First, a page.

There was a time, say pre-Reformation when suddenly the printing press began to change how people read and illiteracy, while still quite high, was beginning to sway from the advance of universities and the access to knowledge. In those times people most often read together. They read in collectivity, that is, as a group with someone reading a text to them. Speed forward to the present information age and all of the access via technology that we have and you find that most people read to themselves. Is your identity a collectivity or are you some kind of rugged individual, an island in an archipelago of individuals? It certainly seems the latter best describes the experience of riding on a metro car.
People are squished together on those cars but for the most part, they are individuals either reading alone or plugged into a listening device and listening alone. That is a collectivity. It is not necessarily communion.
Perhaps you have discovered Google’s Art Project. It is a fantastic site that gives you access to museums and their collections from around the world. Here is a link to one of my favorite artists, Albrecht Dürer who lived in the 16th century and his etching, Melencolia. So you can visit a museum alone, by yourself at your computer or mobile device and study paintings and arts of all kinds without ever being in a group. One might ask, is it possible to interpret art apart from a collectivity or communion of persons?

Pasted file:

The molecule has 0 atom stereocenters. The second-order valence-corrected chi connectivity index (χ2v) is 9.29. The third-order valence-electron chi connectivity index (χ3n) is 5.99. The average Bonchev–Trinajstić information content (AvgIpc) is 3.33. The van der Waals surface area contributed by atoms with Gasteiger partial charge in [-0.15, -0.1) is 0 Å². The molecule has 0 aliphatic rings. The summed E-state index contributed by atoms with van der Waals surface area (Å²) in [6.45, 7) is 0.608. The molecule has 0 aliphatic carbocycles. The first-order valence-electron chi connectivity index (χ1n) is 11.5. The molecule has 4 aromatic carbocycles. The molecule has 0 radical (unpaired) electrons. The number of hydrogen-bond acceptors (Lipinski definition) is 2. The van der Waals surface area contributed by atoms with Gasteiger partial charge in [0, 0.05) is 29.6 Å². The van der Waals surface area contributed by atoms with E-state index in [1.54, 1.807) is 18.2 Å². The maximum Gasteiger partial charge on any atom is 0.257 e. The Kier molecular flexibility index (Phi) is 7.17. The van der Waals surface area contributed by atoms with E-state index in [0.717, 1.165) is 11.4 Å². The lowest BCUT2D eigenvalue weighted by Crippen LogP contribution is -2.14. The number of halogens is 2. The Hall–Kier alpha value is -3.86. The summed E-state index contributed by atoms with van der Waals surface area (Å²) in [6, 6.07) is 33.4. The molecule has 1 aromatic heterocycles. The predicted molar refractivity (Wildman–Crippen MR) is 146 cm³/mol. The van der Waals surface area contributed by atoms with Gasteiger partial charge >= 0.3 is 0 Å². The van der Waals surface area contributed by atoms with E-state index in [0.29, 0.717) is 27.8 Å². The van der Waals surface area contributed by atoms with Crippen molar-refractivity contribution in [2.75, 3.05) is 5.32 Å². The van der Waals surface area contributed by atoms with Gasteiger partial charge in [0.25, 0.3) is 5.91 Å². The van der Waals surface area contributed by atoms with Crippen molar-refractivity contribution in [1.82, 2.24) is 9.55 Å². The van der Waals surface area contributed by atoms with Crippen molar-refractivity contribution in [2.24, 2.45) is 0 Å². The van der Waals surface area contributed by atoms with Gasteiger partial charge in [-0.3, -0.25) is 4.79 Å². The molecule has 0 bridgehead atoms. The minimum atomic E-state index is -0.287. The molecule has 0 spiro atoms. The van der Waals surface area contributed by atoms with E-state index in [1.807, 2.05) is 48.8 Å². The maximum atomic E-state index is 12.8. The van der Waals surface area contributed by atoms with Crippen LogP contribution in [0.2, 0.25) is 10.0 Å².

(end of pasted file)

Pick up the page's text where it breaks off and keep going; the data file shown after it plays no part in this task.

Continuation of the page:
This brings me to church (of course I’m trying to make a point about what we do and who we are on Sunday). If you show up in worship on Sunday then you are at this stage of the world, odd. Instead of reading alone in a cafe or at home, browsing the Sunday paper, you’re sitting in the midst of others who are collectively listening to scripture being read to them and proclaimed to you. Is it possible that you are onto something the rest of our culture is not privy to or ignoring? Indeed, I think you are. Something transformative takes place in the midst of a collection of people, particularly a collectivity that is also a communion. You can read the scriptures alone and privately (and should). But the melding of your life with the lives of others in that sacred moment–that is simply an ancient way of getting at the truth of yourself and the world. Do not forsake the assembling of yourselves together, the scripture says. One hour in the week, week in and week out, shoulder to shoulder with others who are reading, singing, praying and listening at the same time in the same holy space–you don’t have to grasp that so much as allow that to grasp you.